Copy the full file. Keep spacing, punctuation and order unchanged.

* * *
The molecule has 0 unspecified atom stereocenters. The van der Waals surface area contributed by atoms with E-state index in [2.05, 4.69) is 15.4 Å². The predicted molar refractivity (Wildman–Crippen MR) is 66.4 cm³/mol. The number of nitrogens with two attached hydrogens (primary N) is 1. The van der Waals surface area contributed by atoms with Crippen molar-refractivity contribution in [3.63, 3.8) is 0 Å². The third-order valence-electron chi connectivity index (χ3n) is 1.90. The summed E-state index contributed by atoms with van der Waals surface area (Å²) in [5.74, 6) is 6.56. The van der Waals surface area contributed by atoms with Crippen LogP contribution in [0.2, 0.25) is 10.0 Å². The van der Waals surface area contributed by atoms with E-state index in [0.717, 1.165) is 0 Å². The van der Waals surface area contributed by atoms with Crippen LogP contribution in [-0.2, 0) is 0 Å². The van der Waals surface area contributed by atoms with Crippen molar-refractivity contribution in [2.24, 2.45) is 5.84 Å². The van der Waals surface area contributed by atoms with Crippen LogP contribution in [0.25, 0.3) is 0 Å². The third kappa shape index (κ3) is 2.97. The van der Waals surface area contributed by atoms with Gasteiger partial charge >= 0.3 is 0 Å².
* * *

The molecule has 0 unspecified atom stereocenters. The van der Waals surface area contributed by atoms with E-state index in [2.05, 4.69) is 15.4 Å². The predicted molar refractivity (Wildman–Crippen MR) is 66.4 cm³/mol. The number of nitrogens with two attached hydrogens (primary N) is 1. The van der Waals surface area contributed by atoms with Crippen molar-refractivity contribution in [3.63, 3.8) is 0 Å². The third-order valence-electron chi connectivity index (χ3n) is 1.90. The summed E-state index contributed by atoms with van der Waals surface area (Å²) in [5.74, 6) is 6.56. The van der Waals surface area contributed by atoms with Crippen LogP contribution in [0.2, 0.25) is 10.0 Å². The van der Waals surface area contributed by atoms with E-state index in [0.717, 1.165) is 0 Å². The van der Waals surface area contributed by atoms with Crippen LogP contribution in [-0.2, 0) is 0 Å². The van der Waals surface area contributed by atoms with Crippen molar-refractivity contribution in [2.24, 2.45) is 5.84 Å². The van der Waals surface area contributed by atoms with Crippen LogP contribution in [0.25, 0.3) is 0 Å². The third kappa shape index (κ3) is 2.97. The van der Waals surface area contributed by atoms with Gasteiger partial charge >= 0.3 is 0 Å².